An explosives trace detector is a type of equipment, which can detect explosives whether they are of big or small magnitude. Experts use a sampling method in the explosive detection job. They carry out sampling tasks of non-visible trace amounts of particulates. Such a device is made using technologies. Here are some common technologies used in the making of explosive detection systems:
It is one of the simplest, most extensive and oldest technologies used to detect explosives. This kit relies on the application of a chemical reagent to an unfamiliar sample or material to observe a colour reaction. Having a close watch on colour reactions, the experts can confirm the presence of explosives at a particular place, especially the one containing a material. Explosive detectors using this technique can detect:
- Nitroaromatic explosives
- Nitrate ester and nitramine explosives
- Improvised explosives are inorganic nitrate-based explosives, peroxide-based explosives, and chlorate-based explosives
It works on the luminescence of particular compounds when they are in contact with explosive particles. This technology is widely used in non-electronic equipment like test papers and sprays. Due to nanograms, the sensitivity level is low.
- Thermo redox
Based on the decomposition of explosive particles, it follows the reduction of nitro groups. A maximum number of military-grade explosives contain enough NO2 and are nitro compounds. In the technique, there is a pulling of explosive vapours into an adsorber at a higher rate. After that, pyrolyzation takes place in the detection job due to the presence of nitro groups.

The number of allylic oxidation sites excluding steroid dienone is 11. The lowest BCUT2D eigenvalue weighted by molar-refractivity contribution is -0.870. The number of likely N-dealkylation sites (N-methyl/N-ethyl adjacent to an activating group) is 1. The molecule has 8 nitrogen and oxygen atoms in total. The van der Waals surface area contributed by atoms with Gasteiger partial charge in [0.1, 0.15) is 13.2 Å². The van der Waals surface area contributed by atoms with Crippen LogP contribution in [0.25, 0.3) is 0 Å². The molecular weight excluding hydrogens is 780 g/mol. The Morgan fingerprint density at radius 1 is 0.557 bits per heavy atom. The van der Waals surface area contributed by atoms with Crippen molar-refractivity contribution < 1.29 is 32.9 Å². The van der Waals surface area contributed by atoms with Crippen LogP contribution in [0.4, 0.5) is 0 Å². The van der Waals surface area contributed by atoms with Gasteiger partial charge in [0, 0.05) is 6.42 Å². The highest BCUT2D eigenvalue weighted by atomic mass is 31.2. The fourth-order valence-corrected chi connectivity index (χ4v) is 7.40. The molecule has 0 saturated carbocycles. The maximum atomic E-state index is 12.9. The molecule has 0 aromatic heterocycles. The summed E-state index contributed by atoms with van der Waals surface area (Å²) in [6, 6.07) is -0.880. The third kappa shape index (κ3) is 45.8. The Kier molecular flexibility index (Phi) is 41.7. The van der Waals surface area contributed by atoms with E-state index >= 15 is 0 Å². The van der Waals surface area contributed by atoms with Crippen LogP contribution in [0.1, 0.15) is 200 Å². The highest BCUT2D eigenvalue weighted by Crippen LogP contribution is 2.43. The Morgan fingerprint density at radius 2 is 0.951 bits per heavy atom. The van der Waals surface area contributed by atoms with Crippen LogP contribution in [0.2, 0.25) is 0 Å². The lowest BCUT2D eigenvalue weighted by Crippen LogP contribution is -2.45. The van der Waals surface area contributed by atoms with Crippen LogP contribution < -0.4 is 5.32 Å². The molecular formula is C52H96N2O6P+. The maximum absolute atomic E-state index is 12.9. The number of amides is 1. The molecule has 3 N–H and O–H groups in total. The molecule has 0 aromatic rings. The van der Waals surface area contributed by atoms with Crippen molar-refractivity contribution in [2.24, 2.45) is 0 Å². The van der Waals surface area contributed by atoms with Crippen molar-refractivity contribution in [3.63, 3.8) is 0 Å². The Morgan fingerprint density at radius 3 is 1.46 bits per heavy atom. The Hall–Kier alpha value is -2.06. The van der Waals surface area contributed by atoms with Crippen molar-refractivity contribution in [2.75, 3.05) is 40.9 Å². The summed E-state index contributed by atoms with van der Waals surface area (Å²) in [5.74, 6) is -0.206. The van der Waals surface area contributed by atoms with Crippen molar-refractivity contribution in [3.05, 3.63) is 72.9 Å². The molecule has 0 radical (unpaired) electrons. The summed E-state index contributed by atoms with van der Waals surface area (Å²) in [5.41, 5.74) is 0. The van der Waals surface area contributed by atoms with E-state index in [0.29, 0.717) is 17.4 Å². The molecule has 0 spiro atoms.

- Ion mobility spectrometry
The use of IMS (ion mobility spectrometry) in explosive detection depends on the velocity of ions in a uniform electric field. In the explosive markets, some variants of IMS like NLDM (Non-linear dependence on ion mobility) and ITMS (on trap mobility spectrometry) are available. The sensitivity of explosive detectors based on this technology links to pg levels. Further, this technology needs for the ionisation of explosive samples and is available in:
- GE VaporTracer
- Smith Sabre 4000
- Russian built MO-2M and MO-8
- Mass spectrometry
In the last few years, it has emerged as a leading explosive trace detector technology. It can lower the rates of false alarms caused by higher resolution of the basic technology. This technology is used in both desktop and handheld explosive trace detection systems.
Apart from the above, you may come across another technology used in explosive trace detectors – AFP (Amplifying fluorescent polymer). Based on synthesised polymers, it is a promising new technology.
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